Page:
Nov 17, 2023, Sky News: Taxis to school are 'lifeline' for children with special needs but councils face 'unsustainable' transport costs Sky News speaks to the parents of two boys with special needs who say the transport funding is important as it has allowed them to develop as children should. https://news.sky.com/story/taxis-to-school-are-lifeline-for-children-with-special-needs-but-councils-face-unsustainable-transport-costs-13010311
England's largest councils have told Sky News they're facing a "simply unsustainable" funding crisis due to the soaring cost of transporting children with special needs to school. More money is now being spent on taxis and minibuses for SEND (Special Educational Needs or Disability) pupils by county councils than on family, youth and sure start services combined.
School transport budgets are being described by the County Councils Network as "increasingly out of control".
Some even face future bankruptcy if expenditure on special needs school transport stays the same, without intervention, it said.
It is also warning some "discretionary services", such as libraries and recycling centres, may have to be cut.
A report by the Isos Partnership, released early to Sky News, predicts the cost of sending children with educational needs to school will top £1.1bn in the next five years.
That figure would mean costs tripling over a decade from £397m in 2018/19 to £1.1bn [$1.4B] in 2027/28.
The number of pupils eligible for free school transport has increased by 120% in the same period from 58,000 to 129,000.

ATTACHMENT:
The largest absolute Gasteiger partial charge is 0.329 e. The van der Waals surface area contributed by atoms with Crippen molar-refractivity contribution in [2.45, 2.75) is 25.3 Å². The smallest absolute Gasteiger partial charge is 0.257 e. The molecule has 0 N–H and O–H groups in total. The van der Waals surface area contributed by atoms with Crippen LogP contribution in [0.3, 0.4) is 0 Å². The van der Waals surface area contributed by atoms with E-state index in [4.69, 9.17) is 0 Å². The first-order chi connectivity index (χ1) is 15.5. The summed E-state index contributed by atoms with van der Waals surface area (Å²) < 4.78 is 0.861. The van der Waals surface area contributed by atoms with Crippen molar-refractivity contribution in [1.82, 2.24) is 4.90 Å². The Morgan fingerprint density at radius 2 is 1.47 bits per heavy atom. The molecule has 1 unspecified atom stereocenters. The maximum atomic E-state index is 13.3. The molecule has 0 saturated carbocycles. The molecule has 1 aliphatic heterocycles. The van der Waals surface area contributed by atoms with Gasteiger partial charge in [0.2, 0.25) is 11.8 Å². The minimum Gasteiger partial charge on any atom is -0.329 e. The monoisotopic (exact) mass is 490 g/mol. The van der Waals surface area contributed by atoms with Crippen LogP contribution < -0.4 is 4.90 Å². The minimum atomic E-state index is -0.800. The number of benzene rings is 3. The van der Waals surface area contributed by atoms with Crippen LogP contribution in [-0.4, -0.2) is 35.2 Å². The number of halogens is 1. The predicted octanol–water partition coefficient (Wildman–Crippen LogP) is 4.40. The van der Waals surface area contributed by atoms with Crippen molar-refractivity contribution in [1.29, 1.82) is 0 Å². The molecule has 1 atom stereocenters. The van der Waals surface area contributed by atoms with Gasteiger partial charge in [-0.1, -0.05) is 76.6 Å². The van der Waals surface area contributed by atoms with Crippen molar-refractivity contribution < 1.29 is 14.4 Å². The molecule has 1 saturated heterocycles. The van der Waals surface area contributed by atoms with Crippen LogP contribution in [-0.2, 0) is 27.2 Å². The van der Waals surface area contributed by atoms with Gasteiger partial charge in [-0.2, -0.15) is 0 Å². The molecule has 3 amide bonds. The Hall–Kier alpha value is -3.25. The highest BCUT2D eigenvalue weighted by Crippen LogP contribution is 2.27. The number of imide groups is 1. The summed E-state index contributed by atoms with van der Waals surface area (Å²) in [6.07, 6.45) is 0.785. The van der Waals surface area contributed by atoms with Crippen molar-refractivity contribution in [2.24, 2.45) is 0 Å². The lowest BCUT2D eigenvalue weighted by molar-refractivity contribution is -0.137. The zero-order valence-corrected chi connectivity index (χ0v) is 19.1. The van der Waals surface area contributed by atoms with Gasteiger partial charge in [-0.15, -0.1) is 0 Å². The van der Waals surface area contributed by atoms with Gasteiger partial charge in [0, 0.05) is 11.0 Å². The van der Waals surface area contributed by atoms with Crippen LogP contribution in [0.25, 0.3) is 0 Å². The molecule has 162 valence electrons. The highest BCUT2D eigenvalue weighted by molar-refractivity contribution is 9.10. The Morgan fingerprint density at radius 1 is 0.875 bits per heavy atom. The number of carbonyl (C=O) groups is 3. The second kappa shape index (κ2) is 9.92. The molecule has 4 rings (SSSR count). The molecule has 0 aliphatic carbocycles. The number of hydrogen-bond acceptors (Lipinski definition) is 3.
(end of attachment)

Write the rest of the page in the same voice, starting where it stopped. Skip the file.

The increase in cost is driven by the "explosion" in the number of children receiving Education, Health and Care Plans (ECHPs), which set out support needed including transport.
ECHPs are legal documents that all councils must adhere to.
The number of children on these plans has doubled in eight years from 105,000 to 230,000 this year.
The same number of SEND students are also now using cars and taxis as they are minibuses to get to school.
Councillor Tim Oliver, chair of the County Councils Network, describes the rising costs of transport as the "single biggest pressure" facing councils.
He told Sky News the current situation is "simply not sustainable".
"The consequences are that if we can't balance the budgets, then we will have to stop other services," he said.
"It's as simple as that… the discretionary services, so technically that will be the libraries, some councils may have to close their libraries or shorten their hours.
"We will have to look at the cost of the recycling centres.
"The statutory responsibilities are to look after vulnerable people and vulnerable children, social care responsibilities, everything else broadly are discretionary services so all of those potentially will be at risk."
The County Councils Network is warning of a £4bn funding deficit over the next three years. One in 10 councils say they are at risk of insolvency this year, rising to four in 10 in 2024/25 and six in 10 by 2025/26.
Council leaders are calling on the government to step in and provide an "emergency injection of resources" in next week's autumn statement mini-budget.
Lyndsay Critchlow's two sons have been diagnosed with Autism and Pathological Demand Avoidance (PDA).
Both Harvey, eight, and William, 10, attend a special school around a 40-minute drive away from home.
Their parents can't drive, and so the boys are transported to classes using a private taxi and personal assistant paid for by the council.
It costs around £17,000 [$21K] a year….
A government spokesperson said: "Every child should have access to a high-quality education, including those with special educational needs.
"Councils are responsible for providing the right support for children in their areas, including school transport.
"Our published SEND and AP improvement plan sets out how we will make sure all children with special needs and disabilities receive the support they need.
"We are also putting significant investment into the high needs budget, which is increasing by a further £440m [$548M] for 2024-25, bringing total funding to £10.5bn [$12B] - an increase of over 60% since 2019-20."